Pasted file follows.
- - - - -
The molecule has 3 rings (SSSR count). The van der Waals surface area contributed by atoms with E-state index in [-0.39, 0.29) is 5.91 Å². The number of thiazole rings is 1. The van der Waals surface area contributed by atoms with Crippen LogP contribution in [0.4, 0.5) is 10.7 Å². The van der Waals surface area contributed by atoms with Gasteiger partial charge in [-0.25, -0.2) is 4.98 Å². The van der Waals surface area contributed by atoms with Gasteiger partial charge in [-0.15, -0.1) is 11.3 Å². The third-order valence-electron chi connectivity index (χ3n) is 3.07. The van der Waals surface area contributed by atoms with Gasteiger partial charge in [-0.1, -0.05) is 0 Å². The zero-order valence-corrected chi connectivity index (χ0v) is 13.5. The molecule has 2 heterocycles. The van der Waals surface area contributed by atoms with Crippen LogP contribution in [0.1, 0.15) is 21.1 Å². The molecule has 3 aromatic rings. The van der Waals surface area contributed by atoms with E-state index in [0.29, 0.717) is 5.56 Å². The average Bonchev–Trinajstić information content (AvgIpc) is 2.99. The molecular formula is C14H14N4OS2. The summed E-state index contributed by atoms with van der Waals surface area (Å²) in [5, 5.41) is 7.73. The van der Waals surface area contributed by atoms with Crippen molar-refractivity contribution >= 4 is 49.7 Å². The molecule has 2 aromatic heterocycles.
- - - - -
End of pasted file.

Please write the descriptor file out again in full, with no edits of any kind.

The molecule has 3 rings (SSSR count). The van der Waals surface area contributed by atoms with E-state index in [-0.39, 0.29) is 5.91 Å². The number of thiazole rings is 1. The van der Waals surface area contributed by atoms with Crippen LogP contribution in [0.4, 0.5) is 10.7 Å². The van der Waals surface area contributed by atoms with Gasteiger partial charge in [-0.25, -0.2) is 4.98 Å². The van der Waals surface area contributed by atoms with Gasteiger partial charge in [-0.15, -0.1) is 11.3 Å². The third-order valence-electron chi connectivity index (χ3n) is 3.07. The van der Waals surface area contributed by atoms with Gasteiger partial charge in [-0.1, -0.05) is 0 Å². The zero-order valence-corrected chi connectivity index (χ0v) is 13.5. The molecule has 2 heterocycles. The van der Waals surface area contributed by atoms with Crippen LogP contribution in [0.1, 0.15) is 21.1 Å². The molecule has 3 aromatic rings. The van der Waals surface area contributed by atoms with E-state index in [0.29, 0.717) is 5.56 Å². The average Bonchev–Trinajstić information content (AvgIpc) is 2.99. The molecular formula is C14H14N4OS2. The summed E-state index contributed by atoms with van der Waals surface area (Å²) in [5, 5.41) is 7.73. The van der Waals surface area contributed by atoms with Crippen molar-refractivity contribution >= 4 is 49.7 Å². The molecule has 2 aromatic heterocycles.